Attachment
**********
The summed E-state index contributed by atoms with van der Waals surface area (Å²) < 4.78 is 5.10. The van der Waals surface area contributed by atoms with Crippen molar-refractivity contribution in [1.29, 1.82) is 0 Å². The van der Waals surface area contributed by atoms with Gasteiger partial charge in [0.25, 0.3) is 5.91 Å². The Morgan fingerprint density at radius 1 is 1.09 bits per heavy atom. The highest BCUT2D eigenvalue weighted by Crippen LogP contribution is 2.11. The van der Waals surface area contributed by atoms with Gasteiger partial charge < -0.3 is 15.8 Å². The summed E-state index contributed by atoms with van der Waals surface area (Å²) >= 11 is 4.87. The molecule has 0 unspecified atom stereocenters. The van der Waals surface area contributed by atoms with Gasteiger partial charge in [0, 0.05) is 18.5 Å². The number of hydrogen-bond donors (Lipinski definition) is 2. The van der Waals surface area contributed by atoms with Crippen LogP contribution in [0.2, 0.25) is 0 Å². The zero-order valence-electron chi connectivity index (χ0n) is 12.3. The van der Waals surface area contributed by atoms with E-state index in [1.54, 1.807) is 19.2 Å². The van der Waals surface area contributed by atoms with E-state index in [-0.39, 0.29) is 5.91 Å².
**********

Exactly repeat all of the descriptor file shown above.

The summed E-state index contributed by atoms with van der Waals surface area (Å²) < 4.78 is 5.10. The van der Waals surface area contributed by atoms with Crippen molar-refractivity contribution in [1.29, 1.82) is 0 Å². The van der Waals surface area contributed by atoms with Gasteiger partial charge in [0.25, 0.3) is 5.91 Å². The Morgan fingerprint density at radius 1 is 1.09 bits per heavy atom. The highest BCUT2D eigenvalue weighted by Crippen LogP contribution is 2.11. The van der Waals surface area contributed by atoms with Gasteiger partial charge < -0.3 is 15.8 Å². The summed E-state index contributed by atoms with van der Waals surface area (Å²) >= 11 is 4.87. The molecule has 0 unspecified atom stereocenters. The van der Waals surface area contributed by atoms with Gasteiger partial charge in [0, 0.05) is 18.5 Å². The number of hydrogen-bond donors (Lipinski definition) is 2. The van der Waals surface area contributed by atoms with Crippen LogP contribution in [0.2, 0.25) is 0 Å². The zero-order valence-electron chi connectivity index (χ0n) is 12.3. The van der Waals surface area contributed by atoms with E-state index in [1.54, 1.807) is 19.2 Å². The van der Waals surface area contributed by atoms with E-state index in [-0.39, 0.29) is 5.91 Å².